All new recruits to the criminal justice system, including police officers, will have to publicly reveal whether they are members of a secret society, such as the Freemasons.
The introduction of a compulsory register is expected to be proposed this month by Jack Straw, the Home Secretary, The Independent has learned.
It follows fears that the estimated 350,000 masons in Britain are abusing their membership of the "brotherhood" in courts and police stations.
Despite the changes for new appointments, existing members of the police and courts may escape the compulsory scheme - instead they could be asked to sign a voluntary register.
Lord Irvine, the Lord Chancellor, is also arguing that a compulsory register for new judges is an infringement of privacy and individual rights of the judiciary and should therefore be excluded from any changes.
Under the expected proposals, conditions of employment will be altered and new appointments must reveal whether they are Freemasons. Anyone caught lying would face the sack.
The Home Secretary is still considering whether to force existing employees to declare whether they are Freemasons, but unlike new recruits this would need legislation and is therefore more difficult to introduce.
If they are excluded it will be seen by campaigners for greater openness as a Government fudge and a U-turn. Labour pledged in March to introduce a compulsory register. This followed a recommendation by the Commons Home Affairs Select Committee that month for a compulsory scheme for judges, magistrates, police officers and Crown prosecutors.
Chris Mullin, Labour chairman of the Home Affairs Select Committee, said yesterday: "I recognise there's some potential difficulties and that there is bound to be resistance from the vested interests concerned, but I don't think they are insurmountable."
More than 30 judges have been identified from those listed as high-ranking or "grand" officers in the latest Masonic Year Book.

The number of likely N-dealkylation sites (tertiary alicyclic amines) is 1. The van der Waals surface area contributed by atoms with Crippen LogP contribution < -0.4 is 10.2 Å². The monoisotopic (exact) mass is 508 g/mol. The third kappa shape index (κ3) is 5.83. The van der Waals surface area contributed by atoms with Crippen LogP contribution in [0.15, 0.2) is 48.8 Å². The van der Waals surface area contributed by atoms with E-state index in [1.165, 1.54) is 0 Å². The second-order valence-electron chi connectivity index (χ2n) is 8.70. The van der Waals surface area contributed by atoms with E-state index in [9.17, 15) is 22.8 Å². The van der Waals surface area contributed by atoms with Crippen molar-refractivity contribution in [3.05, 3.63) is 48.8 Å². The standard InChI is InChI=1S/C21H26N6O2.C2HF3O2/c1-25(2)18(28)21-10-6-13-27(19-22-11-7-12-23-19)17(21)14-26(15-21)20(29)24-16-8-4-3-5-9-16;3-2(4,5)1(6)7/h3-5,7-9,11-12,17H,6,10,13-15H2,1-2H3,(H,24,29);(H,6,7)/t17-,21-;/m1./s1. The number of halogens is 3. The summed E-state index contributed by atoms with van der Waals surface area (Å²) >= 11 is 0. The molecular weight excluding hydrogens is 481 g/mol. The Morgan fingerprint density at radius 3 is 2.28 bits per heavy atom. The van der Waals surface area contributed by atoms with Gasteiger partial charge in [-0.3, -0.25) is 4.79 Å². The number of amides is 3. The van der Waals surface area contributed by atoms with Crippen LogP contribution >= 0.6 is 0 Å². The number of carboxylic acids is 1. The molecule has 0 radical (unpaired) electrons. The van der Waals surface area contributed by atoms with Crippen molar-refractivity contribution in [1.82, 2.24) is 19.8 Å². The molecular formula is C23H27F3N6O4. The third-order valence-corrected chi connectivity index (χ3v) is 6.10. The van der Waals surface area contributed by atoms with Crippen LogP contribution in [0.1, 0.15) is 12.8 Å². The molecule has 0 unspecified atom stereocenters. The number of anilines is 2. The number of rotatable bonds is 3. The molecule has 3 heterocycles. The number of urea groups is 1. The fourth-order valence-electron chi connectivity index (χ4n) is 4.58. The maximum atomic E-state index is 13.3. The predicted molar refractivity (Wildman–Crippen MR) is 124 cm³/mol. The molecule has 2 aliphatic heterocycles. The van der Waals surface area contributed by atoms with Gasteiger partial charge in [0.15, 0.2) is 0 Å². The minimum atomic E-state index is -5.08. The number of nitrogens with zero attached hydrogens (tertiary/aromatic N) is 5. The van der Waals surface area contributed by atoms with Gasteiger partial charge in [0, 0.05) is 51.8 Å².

The select committee was also told that 14 of the 96 members of the discredited and now-disbanded West Midlands Serious Crime Squad who served between 1974 and 1989 were masons.
The Police Federation, which represents 120,000 rank and file officers in England and Wales, and the 8,500 Masonic lodges in England and Wales, oppose a compulsory register. However, chief constables, four or five of whom are believe to be masons, have given the scheme their full support.
Mr Straw's determination to act was reinforced by a case in his Blackburn constituency in which two businessmen entered a private function at a hotel which subsequently turned out to be a "ladies night" organised by Victory Lodge and at which a number of Lancashire police were present.
The men claimed that they were attacked and thrown out but the police prosecuted them for assault. A jury acquitted them both and they were paid damages.
Last month a Masonic police officer was found guilty of using confidential computer files to help a fellow mason trace his ex-wife's lover.
However, one major problem for Mr Straw is that he still has to overcome implacable opposition from the Lord Chancellor who is holding out against a compulsory register.
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